The People Mover bus system has routed through the transit center in downtown Anchorage for many years, but now city officials want to move the transit center to midtown as part of a mixed development of residential and commercial land uses. We explore the pros and cons of moving the transit center, and the implications for focusing more city activity in the midtown area instead of the traditional downtown core.
KSKA: Wednesday 1/15 at 2:00 and 9:00 pm
Volunteers are the heart of many organizations and causes. At this time of year, KSKA provides an opportunity to thank them for their contributions to the community. In the studio, our guests address what volunteers accomplish and how organizations can attract and make effective use of a volunteer workforce.
KSKA: Wednesday 12/18 at 2:00 pm and 9:00 pm
Anchorage lags behind much of the nation in protecting gay, lesbian, bisexual and transgender citizens from discrimination, but does that mean they face more prejudice or have a harder life here? Our guests address the lgbt experience in Anchorage, the good as well as the bad. Join us and call in for an open discussion and honest questions about navigating sexual identity.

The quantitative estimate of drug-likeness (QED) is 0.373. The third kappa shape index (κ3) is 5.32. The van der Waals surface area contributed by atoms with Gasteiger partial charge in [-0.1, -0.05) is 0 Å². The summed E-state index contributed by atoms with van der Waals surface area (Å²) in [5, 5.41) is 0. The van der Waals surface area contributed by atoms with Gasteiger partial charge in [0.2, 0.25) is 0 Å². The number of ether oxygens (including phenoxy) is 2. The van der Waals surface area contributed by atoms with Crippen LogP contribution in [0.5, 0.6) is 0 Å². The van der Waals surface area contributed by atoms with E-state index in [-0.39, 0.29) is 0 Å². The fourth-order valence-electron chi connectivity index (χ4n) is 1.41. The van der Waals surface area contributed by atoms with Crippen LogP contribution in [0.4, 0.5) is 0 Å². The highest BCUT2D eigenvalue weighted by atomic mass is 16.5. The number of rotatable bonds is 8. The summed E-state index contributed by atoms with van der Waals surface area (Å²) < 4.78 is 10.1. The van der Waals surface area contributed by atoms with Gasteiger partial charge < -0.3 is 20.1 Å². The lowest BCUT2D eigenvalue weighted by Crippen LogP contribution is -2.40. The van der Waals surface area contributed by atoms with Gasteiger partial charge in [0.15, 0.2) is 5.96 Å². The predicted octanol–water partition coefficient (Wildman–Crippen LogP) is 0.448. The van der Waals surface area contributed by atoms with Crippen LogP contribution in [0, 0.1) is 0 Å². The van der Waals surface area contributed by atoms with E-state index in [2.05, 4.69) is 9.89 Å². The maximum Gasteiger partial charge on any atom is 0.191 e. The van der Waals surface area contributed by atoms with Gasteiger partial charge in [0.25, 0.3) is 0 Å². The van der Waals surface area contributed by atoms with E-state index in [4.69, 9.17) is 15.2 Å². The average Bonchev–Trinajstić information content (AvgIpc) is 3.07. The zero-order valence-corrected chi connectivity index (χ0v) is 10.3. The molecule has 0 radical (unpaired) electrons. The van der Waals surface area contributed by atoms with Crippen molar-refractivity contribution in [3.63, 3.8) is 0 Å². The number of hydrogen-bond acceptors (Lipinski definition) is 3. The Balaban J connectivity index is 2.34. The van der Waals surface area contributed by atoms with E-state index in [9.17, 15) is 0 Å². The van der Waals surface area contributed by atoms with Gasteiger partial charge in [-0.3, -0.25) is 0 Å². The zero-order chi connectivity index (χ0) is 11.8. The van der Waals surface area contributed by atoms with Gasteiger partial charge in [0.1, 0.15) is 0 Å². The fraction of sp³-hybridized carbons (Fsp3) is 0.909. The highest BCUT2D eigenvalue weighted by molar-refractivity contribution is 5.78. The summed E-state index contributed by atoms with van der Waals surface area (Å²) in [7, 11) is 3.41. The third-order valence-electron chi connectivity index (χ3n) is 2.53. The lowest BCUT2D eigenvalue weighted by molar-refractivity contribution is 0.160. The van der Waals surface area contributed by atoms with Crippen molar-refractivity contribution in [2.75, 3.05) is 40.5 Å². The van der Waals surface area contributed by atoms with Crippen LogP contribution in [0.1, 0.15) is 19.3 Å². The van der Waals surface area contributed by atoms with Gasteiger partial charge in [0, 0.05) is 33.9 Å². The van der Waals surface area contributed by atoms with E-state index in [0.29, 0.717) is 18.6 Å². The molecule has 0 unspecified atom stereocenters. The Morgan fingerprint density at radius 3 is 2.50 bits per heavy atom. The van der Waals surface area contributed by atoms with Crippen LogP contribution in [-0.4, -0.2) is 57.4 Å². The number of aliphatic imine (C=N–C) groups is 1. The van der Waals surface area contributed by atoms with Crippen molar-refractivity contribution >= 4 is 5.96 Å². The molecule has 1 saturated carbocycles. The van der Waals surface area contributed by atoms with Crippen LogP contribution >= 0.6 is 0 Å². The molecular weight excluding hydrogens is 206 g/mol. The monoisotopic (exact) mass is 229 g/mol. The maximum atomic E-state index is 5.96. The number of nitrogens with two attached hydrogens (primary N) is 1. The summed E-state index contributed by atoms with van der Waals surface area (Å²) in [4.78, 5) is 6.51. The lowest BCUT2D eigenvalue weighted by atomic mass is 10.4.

KSKA: Wednesday 12/11 at 2:00 pm and 9:00 pm
The key players in the Anchorage labor law debate join us in the studio for a round table discussion: Mayor Dan Sullivan, Assembly chair Ernie Hall, Assembly member Elvi Gray-Jackson, and Gerard Asselin, the President of the Coalition on Municipal Unions. Join us for a civil discussion on a tough issue.
KSKA: Wednesday 11/6 at 2:00 pm and 9:00 pm
Celtic New Year is something like Halloween, but more serious– a night when the veil between two worlds is lifted and ancestors may be in touch. On the next Hometown Alaska, we’ll learn about this tradition, and its 25th annual celebration in Anchorage, which is coming up, with members of the Irish and Scottish communities.
KSKA: Wednesday 10/23 at 2:00 pm and 9:00 pm
The advanced-design ferry Susitna was supposed to connect Anchorage and Mat-Su’s Point MacKenzie, but after spending $78 million on the vessel, no landing docks have ever been built and the ship has become a costly white elephant. On the next Hometown, Alaska host Charles Wohlforth and his guests will talk about how Mat-Su taxpayers to got in this difficult situation, and the options being discussed to deal with the cost.
KSKA: Wednesday 10/9 at 2:00 and 9:00 pm
Shoes are particularly personal things, and yet universally human. On the next Hometown, Alaska we’ll be talking about shoes as a way to understand our community, our culture and lifestyles. An exhibit is opening at the Anchorage Museum called Footnotes, and some of the shoes on dispay are crazy, including Xtratough boots as high heels. Charles Wohlforth hosts the curator and one of the artists.